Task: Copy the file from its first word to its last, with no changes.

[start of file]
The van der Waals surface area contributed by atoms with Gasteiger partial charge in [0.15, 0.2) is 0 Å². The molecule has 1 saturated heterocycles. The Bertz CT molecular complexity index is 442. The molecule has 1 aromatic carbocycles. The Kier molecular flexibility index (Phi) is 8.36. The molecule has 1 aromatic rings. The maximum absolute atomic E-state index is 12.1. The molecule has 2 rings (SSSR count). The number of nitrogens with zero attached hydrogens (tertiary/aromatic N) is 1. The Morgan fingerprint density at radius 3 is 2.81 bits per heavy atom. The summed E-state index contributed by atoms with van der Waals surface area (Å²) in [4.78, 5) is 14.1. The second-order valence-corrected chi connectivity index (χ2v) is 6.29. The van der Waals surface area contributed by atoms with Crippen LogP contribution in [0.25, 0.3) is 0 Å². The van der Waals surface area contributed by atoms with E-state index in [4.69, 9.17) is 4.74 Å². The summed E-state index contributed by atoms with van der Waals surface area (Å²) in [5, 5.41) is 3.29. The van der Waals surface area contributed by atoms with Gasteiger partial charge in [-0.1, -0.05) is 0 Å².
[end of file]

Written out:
The van der Waals surface area contributed by atoms with Gasteiger partial charge in [0.15, 0.2) is 0 Å². The molecule has 1 saturated heterocycles. The Bertz CT molecular complexity index is 442. The molecule has 1 aromatic carbocycles. The Kier molecular flexibility index (Phi) is 8.36. The molecule has 1 aromatic rings. The maximum absolute atomic E-state index is 12.1. The molecule has 2 rings (SSSR count). The number of nitrogens with zero attached hydrogens (tertiary/aromatic N) is 1. The Morgan fingerprint density at radius 3 is 2.81 bits per heavy atom. The summed E-state index contributed by atoms with van der Waals surface area (Å²) in [4.78, 5) is 14.1. The second-order valence-corrected chi connectivity index (χ2v) is 6.29. The van der Waals surface area contributed by atoms with Crippen LogP contribution in [0.25, 0.3) is 0 Å². The van der Waals surface area contributed by atoms with E-state index in [4.69, 9.17) is 4.74 Å². The summed E-state index contributed by atoms with van der Waals surface area (Å²) in [5, 5.41) is 3.29. The van der Waals surface area contributed by atoms with Gasteiger partial charge in [-0.1, -0.05) is 0 Å².